By DENISE MAYCOCK
Tribune Freeport Reporter
GRAND Bahama water potability has reached 34 percent towards full island restoration, according to the Grand Bahama Utility Company Ltd.
In an update released on Friday, the company also reported that it has engaged the services of a Florida firm to test the water of all its wellfields to assess its quality.
This comes some five months after Hurricane Dorian devastated the island in early September, and compromised the island’s freshwater supply when a surge of seawater flooded the island’s well fields, resulting in salty tap water.
Geron Turnquest, general manager of GBUC, said they have engaged Florida-Spectrum Environmental Services, Inc., a certified full-service testing laboratory, that will collect water samples from all Wellfields to test for water potability.
He said the laboratory will conduct a full spectrum of tests to assess the chemical and biological analyses of the water.
According to the company, “steady progress” is being made towards restoring and improving water quality on the island.
The GBUC began the process of chlorinating the water to ensure that it is free of bacteria and other contaminants.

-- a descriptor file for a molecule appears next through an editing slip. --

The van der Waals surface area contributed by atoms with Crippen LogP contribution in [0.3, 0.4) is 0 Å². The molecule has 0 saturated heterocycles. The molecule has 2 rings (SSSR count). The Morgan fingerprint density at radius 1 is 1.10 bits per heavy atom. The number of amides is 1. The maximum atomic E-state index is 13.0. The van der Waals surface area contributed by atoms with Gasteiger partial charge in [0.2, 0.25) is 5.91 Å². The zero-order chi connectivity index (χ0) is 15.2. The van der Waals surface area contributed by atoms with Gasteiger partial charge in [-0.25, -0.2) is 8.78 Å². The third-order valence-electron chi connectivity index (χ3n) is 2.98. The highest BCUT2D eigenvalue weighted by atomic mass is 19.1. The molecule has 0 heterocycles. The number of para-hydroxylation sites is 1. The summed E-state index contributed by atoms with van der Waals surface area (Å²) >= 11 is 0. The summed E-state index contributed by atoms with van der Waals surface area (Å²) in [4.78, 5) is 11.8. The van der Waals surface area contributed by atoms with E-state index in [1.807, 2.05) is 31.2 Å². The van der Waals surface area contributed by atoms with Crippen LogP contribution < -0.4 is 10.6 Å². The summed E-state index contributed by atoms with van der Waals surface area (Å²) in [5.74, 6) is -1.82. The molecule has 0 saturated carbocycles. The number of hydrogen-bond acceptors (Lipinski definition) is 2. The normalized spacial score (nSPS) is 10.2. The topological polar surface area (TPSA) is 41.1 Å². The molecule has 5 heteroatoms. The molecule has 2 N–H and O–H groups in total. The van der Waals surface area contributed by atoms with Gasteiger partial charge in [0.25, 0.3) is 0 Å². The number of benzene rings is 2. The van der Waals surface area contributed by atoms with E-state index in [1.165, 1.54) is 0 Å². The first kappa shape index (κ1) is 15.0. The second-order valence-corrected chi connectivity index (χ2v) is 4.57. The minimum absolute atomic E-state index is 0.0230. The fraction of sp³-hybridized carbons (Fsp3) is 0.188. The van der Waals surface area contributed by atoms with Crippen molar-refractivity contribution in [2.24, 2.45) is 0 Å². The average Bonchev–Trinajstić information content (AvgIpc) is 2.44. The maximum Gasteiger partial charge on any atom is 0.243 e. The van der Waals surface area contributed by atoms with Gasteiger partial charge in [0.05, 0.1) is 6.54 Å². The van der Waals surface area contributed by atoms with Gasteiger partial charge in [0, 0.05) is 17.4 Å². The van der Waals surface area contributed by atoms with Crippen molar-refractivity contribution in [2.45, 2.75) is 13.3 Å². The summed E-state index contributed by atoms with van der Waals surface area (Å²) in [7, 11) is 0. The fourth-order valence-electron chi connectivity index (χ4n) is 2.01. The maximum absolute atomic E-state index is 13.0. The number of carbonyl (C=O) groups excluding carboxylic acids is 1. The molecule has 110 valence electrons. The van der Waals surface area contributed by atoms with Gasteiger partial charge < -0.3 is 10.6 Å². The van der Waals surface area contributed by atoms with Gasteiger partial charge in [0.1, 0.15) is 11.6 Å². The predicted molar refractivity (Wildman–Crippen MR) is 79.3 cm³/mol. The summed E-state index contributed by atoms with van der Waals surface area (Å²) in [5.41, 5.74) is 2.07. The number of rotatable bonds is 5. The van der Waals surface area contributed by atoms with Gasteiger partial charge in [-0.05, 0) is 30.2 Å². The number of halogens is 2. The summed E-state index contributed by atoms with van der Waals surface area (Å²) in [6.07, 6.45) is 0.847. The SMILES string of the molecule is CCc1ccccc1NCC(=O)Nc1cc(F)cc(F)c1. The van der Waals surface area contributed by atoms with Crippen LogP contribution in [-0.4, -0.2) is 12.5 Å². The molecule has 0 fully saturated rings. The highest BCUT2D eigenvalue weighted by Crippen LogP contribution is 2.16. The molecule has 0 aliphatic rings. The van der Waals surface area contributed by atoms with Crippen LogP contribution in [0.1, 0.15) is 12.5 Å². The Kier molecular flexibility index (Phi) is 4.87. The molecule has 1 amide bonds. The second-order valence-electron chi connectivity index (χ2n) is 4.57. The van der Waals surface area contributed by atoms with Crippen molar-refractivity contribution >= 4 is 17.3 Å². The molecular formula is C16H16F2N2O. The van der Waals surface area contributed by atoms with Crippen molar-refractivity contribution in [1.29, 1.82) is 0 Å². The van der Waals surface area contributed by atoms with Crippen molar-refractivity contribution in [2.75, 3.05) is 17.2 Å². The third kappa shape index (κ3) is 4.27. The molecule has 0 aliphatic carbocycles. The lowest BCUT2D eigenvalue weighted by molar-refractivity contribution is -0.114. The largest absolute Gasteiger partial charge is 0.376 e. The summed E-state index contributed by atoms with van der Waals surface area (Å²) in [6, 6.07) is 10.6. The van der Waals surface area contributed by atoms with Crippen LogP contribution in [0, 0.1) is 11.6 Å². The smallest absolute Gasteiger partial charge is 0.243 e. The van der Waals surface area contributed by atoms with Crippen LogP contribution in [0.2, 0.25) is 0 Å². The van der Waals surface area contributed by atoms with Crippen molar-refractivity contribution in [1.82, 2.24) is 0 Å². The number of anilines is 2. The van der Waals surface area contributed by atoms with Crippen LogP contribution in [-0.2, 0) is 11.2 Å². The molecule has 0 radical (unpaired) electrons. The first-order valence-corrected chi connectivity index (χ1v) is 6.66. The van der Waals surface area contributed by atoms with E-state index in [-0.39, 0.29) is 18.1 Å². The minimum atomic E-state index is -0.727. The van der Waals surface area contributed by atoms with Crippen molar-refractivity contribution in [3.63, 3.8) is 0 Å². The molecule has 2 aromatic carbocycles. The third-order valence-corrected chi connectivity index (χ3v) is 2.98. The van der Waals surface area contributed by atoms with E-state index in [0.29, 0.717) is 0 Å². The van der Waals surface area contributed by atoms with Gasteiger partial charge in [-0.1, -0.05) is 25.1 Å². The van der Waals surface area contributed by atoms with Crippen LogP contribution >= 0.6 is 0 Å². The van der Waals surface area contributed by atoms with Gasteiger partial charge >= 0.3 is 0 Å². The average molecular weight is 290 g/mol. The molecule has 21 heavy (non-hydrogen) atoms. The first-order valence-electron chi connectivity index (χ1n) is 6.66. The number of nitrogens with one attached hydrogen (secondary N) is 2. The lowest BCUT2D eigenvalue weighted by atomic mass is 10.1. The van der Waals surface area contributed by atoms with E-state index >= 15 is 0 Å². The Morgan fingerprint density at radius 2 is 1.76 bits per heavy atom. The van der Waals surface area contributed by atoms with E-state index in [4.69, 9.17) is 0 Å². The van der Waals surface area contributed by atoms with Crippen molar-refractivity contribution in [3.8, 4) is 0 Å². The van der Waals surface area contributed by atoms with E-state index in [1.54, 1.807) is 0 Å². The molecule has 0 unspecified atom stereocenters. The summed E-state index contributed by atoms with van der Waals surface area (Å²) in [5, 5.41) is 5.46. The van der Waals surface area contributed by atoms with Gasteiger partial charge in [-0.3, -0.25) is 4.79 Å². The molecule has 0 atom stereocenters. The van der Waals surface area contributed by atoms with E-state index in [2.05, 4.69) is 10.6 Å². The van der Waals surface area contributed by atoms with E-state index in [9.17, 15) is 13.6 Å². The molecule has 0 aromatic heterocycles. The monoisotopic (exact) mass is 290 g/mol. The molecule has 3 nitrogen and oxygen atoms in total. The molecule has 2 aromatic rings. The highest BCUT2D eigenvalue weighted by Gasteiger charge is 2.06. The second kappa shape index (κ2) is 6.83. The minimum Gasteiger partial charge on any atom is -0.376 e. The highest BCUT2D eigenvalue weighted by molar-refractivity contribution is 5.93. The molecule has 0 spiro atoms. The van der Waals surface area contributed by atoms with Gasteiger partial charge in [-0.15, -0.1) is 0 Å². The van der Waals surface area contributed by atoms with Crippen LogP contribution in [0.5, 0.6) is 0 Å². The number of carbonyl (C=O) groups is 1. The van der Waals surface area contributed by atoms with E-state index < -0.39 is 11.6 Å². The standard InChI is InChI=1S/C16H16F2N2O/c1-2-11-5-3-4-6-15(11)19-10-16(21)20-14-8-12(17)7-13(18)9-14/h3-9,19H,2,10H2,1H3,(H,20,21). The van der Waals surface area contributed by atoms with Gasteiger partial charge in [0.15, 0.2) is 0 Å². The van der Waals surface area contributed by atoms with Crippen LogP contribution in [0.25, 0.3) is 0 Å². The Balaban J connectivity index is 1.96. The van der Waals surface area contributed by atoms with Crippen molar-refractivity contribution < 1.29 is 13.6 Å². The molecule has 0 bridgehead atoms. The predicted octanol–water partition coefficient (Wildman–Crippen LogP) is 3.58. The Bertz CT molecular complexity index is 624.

“Although salinity levels were 9000 ppm immediately post Hurricane Dorian, due to focused efforts the current levels are 2500 ppm, showing steady progress toward meeting World Health Organization standards,” the company reported in a statement.
Remington Wilchcombe, Engineering Manager of GBUC, said the team continues to labour in the wellfields to install new potable wells, while simultaneously conducting intentional flushing and restoring existing wells into the system.
“As a result of this effort, residents across the city of Freeport are being provided with fresher water.”
In its long term plan for sustainable utility, Mr. Turnquest said the Utility Company is taking “the hard lessons learned from Hurricane Dorian and incorporating resiliency improvements.”
“This includes the strategic placement of new freshwater wells in areas that proved to be more resistant to salt intrusion and flood surge impact and the elevation of our pumps. Additionally, we have made capital investments in technology for automation of our pumps and systems,” he added.
The company, he stated, is also evaluating the best business case for a scalable Reverse Osmosis Plant, and has improved its hurricane contingency planning.
Philcher Grant, director of Group Corporate Affairs at GB Port Authority, said these resiliency improvements are underway and are ongoing as part of their long-term strategy.
“Hurricane Dorian had a catastrophic impact to both the private and commercial sectors alike. We understand the frustration of our residents, and the team at GBUC has been working diligently, with executive leadership, on developing and executing this plan. We thank the public for their continued patience as the GBUC team works to restore the best quality water to our island at an affordable price,” she said.
During an initial update in January, Grant had estimated complete water potability by May.